Ph.D 2001 (Marine biology, University of Copenhagen, Denmark)
Growing up in a country where the distance to the sea never exceeds 50 km, marine and aquatic sciences are in my blood. As a graduate student at the Marine Biological Station of the University of Copenhagen, I worked with comparative ecology among heterotrophic protists in bioassays under the supervision of Professor Per Juel Hansen. This study has guided my scientific pursuit, shaped my early career, and inspired me to continue to study the ecological role and species interactions of heterotrophic protists. Shortly after my Master's degree, I studied as a PhD student with Professor Thomas Kiørboe and investigated how rheotactic protists (the ability to sense moving water) detect fluid mechanical signals generated by prey and predators. For my PhD, I had the fortune to intern for six months with Professor Ed Buskey of the University of TexasMarine Science Institute in Port Aransas, where I studied interactions between the nuisance brown tide algae and their grazers. My academic journey continued with a postdoctoral post with Dr Suzanne Strom of the Shannon Point Marine Center, Western Washington University. Together with Dr Strom, I studied the role of light in regulating the feeding activity of marine protists. After being away for almost three years, I returned to Denmark for a post at the Danish Fisheries Institute (now renamed DTU AQUA, Technical University of Denmark), where I worked on developing methods for in vivo and in situ quantification and characterization of protists. Since 2010, I have been a research scientist at the Aarhus University, Denmark, where my work uniquely blends basic research, applied environmental monitoring and advisory to government agencies such as the Danish EPA and FDA.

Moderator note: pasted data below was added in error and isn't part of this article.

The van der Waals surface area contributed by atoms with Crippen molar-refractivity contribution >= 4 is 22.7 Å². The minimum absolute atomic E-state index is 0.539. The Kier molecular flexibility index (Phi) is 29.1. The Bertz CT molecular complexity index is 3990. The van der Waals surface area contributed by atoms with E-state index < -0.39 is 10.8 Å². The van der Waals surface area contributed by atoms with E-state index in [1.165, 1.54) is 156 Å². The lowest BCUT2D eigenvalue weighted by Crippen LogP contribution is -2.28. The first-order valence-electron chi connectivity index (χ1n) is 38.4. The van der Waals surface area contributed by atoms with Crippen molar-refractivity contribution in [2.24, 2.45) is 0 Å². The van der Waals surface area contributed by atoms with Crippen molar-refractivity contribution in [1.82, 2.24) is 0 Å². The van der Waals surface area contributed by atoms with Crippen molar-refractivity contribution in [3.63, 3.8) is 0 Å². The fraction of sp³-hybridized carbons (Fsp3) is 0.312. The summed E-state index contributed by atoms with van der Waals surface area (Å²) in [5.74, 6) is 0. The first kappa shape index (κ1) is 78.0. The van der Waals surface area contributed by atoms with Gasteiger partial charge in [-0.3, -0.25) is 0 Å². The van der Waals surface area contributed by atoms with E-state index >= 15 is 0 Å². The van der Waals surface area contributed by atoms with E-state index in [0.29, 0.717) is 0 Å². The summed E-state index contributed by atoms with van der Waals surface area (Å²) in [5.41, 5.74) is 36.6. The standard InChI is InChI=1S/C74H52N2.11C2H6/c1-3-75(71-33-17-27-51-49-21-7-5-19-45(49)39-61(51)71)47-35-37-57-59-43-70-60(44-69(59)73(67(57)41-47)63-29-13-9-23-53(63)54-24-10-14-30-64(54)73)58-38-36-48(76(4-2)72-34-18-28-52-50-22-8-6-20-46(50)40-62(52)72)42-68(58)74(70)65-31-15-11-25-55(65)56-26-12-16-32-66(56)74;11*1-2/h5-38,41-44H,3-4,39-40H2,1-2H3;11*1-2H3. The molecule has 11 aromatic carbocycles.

I have been a member of ASLO since 1998, and I attended my first ASLO conference in Santa Fee in 1999. Despite the added challenges for Europeans to travel to ASLO conferences, I have stayed engaged and attended a number of the conference since. In 2015 I had the privilege to co-chair a special session, and I have served as student poster evaluator at several of the meetings. Over my career, I have had the opportunity to collaborate with scientists from many places, including Scandinavia, Europe, Asia and the USA. These contacts have often been formed by networks mediated by ASLO events. Through this experience, I have come to appreciate the value of internationality and diversity in science, which I see as one of the main pillars of the ASLO family. The environment is facing increasing pressures from climate change and anthropogenic impacts. At the same time, there is an increasing demand for aquatic and marine natural resources and ecosystem services to support the growing and increasingly resource-demanding populations. As an advisor to the Danish EPA and the FDA, I am keenly aware of the delicate balance between the different interests and needs, and my position allows me the unique opportunity to make scientific recommendations to support management strategies and political decisions in the Baltic and seas around northwestern Europe. As a member of multiple international working groups, I have a clear vision of cross-border collaborations that are needed to sustain and preserve our planet for future generations. It is my goal to help ASLO to grow its international membership further. I will also work to promote international collaborations at all career stages and help ASLO to be a voice in the global governance of our natural marine and aquatic resources.